The next post will be about what conclusions I have drawn from this design brief, and how I plan to tackle the whole thing. The CAD model is still in the works, but more soon! ;)


Re: Getting out on the water this year

Posted: 28 Jan 2015, 17:48
by old school
I can understand your sense of urgency and reason for compromising design and build method to achieve quick results. From previous conversation I also understand that plywood will probably be your material of choice, so will not even make further mention of the speedy build benefits of table laid foam core composite panels.
Also, I have been a long time fan of Wharram, so have an idea how his design has evolved to suit both form, function and build method. On top of which there is my own experience covering a range of design/build craft from single chine flat bottom to the present hybrid construction effort.

This latest design construction method I won’t go into any further discussion on in this thread, because it has not been fully proven. But the basic concept can still be applied to the scenario you propose…………………..rather than creating a canoe of compound curvature, a plywood V bottom is an excellent compromise.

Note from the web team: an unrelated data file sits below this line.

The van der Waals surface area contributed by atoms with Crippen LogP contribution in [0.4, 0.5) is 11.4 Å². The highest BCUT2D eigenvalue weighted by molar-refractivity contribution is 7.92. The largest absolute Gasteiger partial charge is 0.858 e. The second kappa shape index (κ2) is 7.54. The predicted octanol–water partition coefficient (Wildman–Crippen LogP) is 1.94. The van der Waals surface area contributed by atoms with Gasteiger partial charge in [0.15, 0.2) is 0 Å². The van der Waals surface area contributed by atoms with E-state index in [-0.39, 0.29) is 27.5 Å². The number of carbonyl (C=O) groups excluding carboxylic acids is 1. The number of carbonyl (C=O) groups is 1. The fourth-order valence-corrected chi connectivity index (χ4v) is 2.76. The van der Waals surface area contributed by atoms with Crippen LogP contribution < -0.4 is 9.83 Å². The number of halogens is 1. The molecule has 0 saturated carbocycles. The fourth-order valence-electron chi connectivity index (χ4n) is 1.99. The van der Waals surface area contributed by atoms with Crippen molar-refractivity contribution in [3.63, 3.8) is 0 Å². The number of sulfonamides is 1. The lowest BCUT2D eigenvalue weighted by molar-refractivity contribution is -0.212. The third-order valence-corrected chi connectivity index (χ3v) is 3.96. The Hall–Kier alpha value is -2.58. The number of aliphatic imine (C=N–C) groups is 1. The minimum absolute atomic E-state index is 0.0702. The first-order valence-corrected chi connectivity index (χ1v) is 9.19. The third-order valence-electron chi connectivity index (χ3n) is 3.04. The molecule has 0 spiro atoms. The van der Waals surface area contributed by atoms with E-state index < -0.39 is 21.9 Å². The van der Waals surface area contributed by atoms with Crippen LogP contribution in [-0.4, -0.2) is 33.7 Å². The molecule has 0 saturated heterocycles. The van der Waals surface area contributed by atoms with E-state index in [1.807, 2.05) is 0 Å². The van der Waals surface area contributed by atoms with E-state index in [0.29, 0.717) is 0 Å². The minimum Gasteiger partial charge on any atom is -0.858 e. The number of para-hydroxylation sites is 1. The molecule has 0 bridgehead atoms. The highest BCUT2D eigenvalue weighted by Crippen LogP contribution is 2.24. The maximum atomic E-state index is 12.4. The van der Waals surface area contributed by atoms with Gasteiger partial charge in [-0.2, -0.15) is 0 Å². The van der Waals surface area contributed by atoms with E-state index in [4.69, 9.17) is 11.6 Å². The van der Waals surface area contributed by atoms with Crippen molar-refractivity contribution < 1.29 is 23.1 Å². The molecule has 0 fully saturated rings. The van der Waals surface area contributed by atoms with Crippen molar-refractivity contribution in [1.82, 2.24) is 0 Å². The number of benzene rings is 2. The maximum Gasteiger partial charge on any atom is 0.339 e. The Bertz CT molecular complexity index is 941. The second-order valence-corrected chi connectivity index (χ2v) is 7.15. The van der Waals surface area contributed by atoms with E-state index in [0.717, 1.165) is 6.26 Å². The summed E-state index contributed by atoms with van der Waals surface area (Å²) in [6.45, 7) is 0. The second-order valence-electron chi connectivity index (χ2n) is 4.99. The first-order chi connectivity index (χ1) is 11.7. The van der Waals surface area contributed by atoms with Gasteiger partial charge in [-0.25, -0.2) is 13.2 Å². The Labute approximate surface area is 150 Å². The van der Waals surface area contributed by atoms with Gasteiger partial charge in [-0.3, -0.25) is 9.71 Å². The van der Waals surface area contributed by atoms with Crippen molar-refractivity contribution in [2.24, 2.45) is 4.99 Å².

Look what Wharram has done with his Tiki designs to see how the basic V form can be extended, creating a relatively light stiff structure with a sea-kindly shape.

Once you have the light and structurally adequate shape of the bottom boards with bulkhead support, you have your essential vaka to build on.

Re: Getting out on the water this year

Posted: 29 Jan 2015, 01:12
by skyl4rk
Good project, I will be watching

Re: Getting out on the water this year

Posted: 31 Jan 2015, 06:43
by Amati
Sometimes I think that actually sailing might be cheating.....

Re: Getting out on the water this year

Posted: 31 Jan 2015, 11:40
by petermirow
Dear Marco,

that sounds like a neat design brief. And the targeted construction time of 500 hours seems suitable (3x8x22=528) to get a good result, if you can concentrate on building, and leave all the planning and pondering behind you once you start.